Every company should have a written policy and procedure for all tasks to be accomplished, as well as guidelines for new employees to review at the time of their employment.

There are many ways to prepare a policy manual, but most include the most basic information, such as starting and ending time, breaks, lunch, paid and unpaid holidays, vacations and eligibility, benefits and eligibility, pay periods, advances, use of company property for personal use, grounds for termination, etc. Policies should be established regarding infraction of rules and the possible consequences, including reasons for termination, written and oral warnings, etc.

A table of contents for a comprehensive (but not exhaustive) office policy manual could include the following topics:

Company Benefits:

Medical Coverage
Personal Days
Sick Days
Paid Holidays
Bonus/Longevity Bonus
Benefits in General
Late Arrival/Early Departure

Business Conduct:

Business Conduct in General
Copy, Postage and UPS Services for Personal Use
Equipment and Furniture
Mailing Address
Telephone Calls
Letters of Recommendation
Food and Drink on Premises

Court Appearance:

Verification of Appearances
Jury Duty
Acting as a Witness

Daily Schedule:

Lunch/Coffee Breaks
Employee Production
Dress Code

Grounds for Immediate Dismissal:

Drug/Substance Abuse
Discussion of Salaries
Probationary Period


Fair Labor Law Act
Part-Time Employees

Performance Reviews.


Dismissal Procedure

Hiring Policy:

Hiring Agency Personnel


Ordering Supplies
Answering Machine
Air Conditioning
Bathroom Supplies
General Purchases

Employment Agreement:
This is recommended to be included. It would state that the employee has read and fully understands the contents of the manual and that they agree to comply with all safety policies and procedures.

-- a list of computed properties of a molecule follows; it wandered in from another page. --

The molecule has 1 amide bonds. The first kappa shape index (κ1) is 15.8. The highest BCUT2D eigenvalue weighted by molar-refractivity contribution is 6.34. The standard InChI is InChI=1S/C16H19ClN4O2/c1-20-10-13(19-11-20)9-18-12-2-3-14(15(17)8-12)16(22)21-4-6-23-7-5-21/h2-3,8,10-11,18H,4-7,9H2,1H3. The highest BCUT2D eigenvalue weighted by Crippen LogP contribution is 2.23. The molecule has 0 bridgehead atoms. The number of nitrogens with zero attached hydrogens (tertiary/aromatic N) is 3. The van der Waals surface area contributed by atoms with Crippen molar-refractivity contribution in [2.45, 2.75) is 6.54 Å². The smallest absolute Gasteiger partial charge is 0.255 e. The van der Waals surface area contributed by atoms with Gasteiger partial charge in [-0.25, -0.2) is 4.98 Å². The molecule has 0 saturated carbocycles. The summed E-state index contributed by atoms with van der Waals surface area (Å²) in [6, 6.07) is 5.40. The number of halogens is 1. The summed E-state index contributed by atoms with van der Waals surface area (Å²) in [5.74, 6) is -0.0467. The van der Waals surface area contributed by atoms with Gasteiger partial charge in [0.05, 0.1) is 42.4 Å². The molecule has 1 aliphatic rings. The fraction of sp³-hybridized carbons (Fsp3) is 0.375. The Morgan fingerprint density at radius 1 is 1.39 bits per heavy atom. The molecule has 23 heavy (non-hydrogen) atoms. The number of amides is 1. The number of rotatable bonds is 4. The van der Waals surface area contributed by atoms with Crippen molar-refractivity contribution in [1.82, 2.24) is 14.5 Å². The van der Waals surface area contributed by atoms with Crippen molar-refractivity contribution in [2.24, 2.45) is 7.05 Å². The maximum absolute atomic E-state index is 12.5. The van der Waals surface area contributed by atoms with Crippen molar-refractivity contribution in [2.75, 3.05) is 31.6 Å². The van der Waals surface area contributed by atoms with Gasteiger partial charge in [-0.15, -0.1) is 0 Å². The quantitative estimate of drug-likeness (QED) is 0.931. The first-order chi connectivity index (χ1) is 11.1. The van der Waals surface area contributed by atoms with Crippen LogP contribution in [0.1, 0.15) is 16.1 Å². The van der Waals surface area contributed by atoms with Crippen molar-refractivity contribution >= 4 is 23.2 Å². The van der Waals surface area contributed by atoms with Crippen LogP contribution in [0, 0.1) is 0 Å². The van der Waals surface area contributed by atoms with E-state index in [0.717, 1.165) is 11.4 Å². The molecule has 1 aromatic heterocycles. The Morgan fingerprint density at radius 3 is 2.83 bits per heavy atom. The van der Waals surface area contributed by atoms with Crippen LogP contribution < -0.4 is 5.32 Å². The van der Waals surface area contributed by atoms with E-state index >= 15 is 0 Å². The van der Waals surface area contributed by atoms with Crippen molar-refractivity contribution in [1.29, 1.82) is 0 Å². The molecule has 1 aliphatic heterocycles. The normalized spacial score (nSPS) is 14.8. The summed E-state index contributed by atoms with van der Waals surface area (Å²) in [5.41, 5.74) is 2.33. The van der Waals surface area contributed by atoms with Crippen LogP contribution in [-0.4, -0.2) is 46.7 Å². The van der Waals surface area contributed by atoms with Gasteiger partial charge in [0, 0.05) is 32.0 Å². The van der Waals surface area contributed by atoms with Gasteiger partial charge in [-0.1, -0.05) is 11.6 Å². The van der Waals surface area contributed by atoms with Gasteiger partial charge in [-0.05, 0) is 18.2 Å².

This is a basic statement indicating that the provisions included in the manual are subject to change and that revised copies will be distributed to all employees for review. It further states that receipt of the policy manual is not a contract for employment.

Noncompliance Forms:
These are forms designed to document written warnings for infractions of rules. Each company should have its own procedure established for hiring new employees, including commercially available application forms or those designed specifically for your organization.

You may wish to consider preparing a new employee checklist, which would document that the new employee has been properly introduced to co-workers, toured the new offices, understands and agrees with the contents of the policy manual, received training and other direction in his/her area of hire, etc. An employee termination and exit survey checklist can offer insights that you may not be aware of.

There are commercially available forms and workbooks that can help you organize your firm’s procedure better. You can purchase them at discount office supply stores or by catalog. It’s often cost-effective to research these items and determine their necessity. Occasionally, your local library and the Internet can offer help in this task. In cards, nothing beats four aces; in business, nothing beats having it in writing!

NOTE: For other closely related topics, be sure to review the section on Hiring and Firing (#81), to be published later in this series of articles on Labor Management.

Mike Holt’s Comment: This newsletter was extracted from my Business Management and Management Skills’ Workbook. Watch for our next newsletter, and as always, we encourage your comments and feedback. Send us your real-life experiences. Please respond to

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